October 2013 Cookbooks of the Month, THE FOOD OF PORTUGAL and THE NEW PORTUGUESE TABLE: Vegetables, Rice and Salads; Eggs, Vegetables and Rice
Please use this thread to report on the following chapters from the October Cookbooks of the Month:
Vegetables, Rice and Salads (The Food of Portugal), pages 201 – 222
Eggs, Vegetable and Rice (The New Portuguese Table), pages 155 - 186
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Seared Broccoli Rabe with Garlic, The New Portuguese Table, page 169.
This dish is pretty much what one might throw together without a recipe. The broccoli rabe is steamed for just a couple minutes. While it steams, garlic and crushed red pepper flakes are sizzled in hot oil for 3-5 minutes, until the garlic is golden. The broccoli rabe is then tossed into the pan, and cooked until just tender. Season with salt and pepper and serve.
A bright and easy dish with fresh flavor. The big chunks of garlic are particularly tasty, and the chile flakes add a nice little bite.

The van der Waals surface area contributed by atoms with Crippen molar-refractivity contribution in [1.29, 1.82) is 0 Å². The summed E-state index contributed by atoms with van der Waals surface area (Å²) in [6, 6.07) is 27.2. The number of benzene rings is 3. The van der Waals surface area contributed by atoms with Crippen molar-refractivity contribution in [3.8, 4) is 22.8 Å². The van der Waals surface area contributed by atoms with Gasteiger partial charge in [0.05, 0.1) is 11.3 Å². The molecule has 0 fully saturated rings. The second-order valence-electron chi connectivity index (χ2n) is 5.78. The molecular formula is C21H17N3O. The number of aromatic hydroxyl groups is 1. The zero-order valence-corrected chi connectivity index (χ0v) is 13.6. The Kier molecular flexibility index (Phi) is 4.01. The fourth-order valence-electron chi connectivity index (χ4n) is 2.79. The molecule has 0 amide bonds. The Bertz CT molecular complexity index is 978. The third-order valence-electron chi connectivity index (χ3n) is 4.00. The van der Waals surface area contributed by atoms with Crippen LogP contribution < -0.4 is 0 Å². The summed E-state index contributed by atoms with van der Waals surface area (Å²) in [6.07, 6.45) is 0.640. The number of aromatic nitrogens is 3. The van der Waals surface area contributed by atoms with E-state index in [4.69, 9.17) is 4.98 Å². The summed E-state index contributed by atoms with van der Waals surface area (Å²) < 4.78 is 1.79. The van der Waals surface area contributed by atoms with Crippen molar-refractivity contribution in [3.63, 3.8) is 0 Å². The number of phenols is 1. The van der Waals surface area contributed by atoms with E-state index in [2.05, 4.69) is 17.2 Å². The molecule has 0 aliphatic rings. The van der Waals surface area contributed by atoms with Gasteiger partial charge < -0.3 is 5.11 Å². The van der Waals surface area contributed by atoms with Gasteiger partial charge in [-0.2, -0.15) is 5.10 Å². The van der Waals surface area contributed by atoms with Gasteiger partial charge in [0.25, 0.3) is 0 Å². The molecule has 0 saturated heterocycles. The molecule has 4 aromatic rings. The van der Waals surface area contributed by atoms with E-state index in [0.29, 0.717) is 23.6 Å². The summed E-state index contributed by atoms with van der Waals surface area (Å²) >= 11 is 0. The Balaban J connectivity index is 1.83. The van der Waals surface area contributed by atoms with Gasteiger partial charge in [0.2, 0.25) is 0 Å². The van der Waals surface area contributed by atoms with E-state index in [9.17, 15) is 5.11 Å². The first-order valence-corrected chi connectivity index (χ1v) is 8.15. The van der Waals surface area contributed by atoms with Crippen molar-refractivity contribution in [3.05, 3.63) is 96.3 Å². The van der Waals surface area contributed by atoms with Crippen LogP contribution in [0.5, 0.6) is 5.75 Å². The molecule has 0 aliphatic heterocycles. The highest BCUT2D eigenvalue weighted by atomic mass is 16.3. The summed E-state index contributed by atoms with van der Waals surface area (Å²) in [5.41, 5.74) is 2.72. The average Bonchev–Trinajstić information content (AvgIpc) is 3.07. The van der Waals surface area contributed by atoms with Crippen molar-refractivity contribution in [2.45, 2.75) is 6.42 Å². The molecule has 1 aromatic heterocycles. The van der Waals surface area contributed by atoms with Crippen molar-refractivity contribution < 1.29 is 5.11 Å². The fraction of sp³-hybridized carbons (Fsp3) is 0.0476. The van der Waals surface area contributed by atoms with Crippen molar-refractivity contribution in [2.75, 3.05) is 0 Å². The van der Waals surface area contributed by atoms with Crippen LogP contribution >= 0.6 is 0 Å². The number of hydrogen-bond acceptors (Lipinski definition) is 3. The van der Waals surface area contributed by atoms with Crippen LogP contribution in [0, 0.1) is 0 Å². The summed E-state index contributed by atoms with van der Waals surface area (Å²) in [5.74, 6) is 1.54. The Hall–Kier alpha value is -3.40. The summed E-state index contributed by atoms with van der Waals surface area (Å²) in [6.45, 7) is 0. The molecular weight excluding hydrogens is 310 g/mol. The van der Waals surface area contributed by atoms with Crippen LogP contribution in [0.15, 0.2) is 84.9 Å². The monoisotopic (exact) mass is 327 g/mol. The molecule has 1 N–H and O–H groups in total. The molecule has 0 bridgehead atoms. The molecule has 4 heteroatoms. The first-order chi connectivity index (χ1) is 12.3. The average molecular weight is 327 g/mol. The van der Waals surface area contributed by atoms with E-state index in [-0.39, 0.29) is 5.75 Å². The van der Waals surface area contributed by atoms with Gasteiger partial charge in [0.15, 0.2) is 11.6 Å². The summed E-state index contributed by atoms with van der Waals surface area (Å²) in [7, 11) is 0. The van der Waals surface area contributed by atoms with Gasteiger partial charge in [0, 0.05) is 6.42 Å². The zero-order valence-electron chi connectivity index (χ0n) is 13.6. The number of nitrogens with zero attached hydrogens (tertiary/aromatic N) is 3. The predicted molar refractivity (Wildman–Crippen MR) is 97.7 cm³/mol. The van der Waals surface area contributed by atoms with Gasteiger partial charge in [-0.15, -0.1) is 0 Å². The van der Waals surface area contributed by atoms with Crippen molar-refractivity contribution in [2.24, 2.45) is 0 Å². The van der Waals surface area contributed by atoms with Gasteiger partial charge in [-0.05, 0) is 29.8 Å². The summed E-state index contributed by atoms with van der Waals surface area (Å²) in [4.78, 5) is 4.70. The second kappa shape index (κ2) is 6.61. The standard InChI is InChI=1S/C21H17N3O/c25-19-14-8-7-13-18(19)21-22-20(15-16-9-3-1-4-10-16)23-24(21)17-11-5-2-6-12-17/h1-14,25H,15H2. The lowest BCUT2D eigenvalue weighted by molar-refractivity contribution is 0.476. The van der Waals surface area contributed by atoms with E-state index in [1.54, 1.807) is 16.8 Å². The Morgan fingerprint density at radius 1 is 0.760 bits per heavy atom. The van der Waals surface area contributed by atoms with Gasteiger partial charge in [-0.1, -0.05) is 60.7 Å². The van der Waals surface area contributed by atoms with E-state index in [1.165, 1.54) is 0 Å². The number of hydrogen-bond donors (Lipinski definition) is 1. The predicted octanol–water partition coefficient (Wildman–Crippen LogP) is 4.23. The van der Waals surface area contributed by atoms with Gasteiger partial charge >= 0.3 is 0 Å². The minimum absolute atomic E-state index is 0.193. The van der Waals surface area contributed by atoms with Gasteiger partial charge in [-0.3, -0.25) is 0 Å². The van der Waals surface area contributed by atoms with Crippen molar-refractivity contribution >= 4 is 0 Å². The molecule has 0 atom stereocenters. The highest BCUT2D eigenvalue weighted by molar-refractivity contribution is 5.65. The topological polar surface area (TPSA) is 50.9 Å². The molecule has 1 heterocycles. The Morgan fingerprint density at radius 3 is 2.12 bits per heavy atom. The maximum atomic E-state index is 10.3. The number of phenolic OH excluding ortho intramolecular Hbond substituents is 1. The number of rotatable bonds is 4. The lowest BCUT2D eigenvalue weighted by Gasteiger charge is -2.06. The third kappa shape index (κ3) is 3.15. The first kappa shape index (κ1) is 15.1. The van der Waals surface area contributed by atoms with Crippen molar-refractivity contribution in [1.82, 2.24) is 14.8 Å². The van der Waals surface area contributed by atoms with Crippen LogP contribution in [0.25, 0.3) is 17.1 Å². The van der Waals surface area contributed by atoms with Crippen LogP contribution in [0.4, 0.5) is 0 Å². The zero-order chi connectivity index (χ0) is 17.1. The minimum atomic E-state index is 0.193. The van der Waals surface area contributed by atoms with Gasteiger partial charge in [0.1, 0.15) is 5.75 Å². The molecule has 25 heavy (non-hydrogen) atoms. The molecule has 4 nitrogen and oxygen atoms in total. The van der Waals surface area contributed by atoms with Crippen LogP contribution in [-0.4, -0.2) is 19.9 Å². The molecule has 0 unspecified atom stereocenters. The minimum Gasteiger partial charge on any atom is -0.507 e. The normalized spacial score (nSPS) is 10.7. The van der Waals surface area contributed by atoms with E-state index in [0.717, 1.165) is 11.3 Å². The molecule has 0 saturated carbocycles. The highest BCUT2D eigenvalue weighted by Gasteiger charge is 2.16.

Seared Broccoli Rabe with Garlic, The New Portuguese Table, p. 169.
I love LN's description - "A bright and easy dish with fresh flavor". I agree, as I made this the other day to serve with Grilled Chicken Breasts with Spicy Coconut Sauce from the same cookbook (just forgot to review!). It was a very nice side for the chicken. I've made regular broccoli in a similar way - cut each stalk in half, steam for a few, then sear them in the oil until caramelized.
This would have been great with the chicken in coconut sauce! Good choice. I made peas with leeks and saffron with the chicken, and did the broccoli with Mr. NS's flank steak stuffed with onions, bacon, garlic, chiles, thyme, and rosemary. I have to say this straightforward treatment of rabe could pair with many main courses.
Black Olive Risotto, The New Portuguese Table, p. 182
I love risotto and olives, so I thought this recipe would also be a big hit, but it didn't add up to the sum of its parts. The risotto itself was good, but the olives seemed a little out of place.
To make, it's a fairly standard risotto recipe. He instructs for 7 minutes to soften minced onion. Mine was ready much sooner. Rice is then added (I used arborio) and cooked, then a bit of white wine. Then chicken stock is added by the ladleful until the rice is cooked. I used homemade stock that I had on hand. His recipe seems to have more aromatics in it that mine, so that might've helped the dish a bit. Once the rice is ready, a final ladleful of stock is added with parmesan, mascarpone, and sliced black olives. Garnish with parsley, more olives, and curls of cheese. The end result is a very creamy risotto. I was just hoping for a little bit more magic from the dish.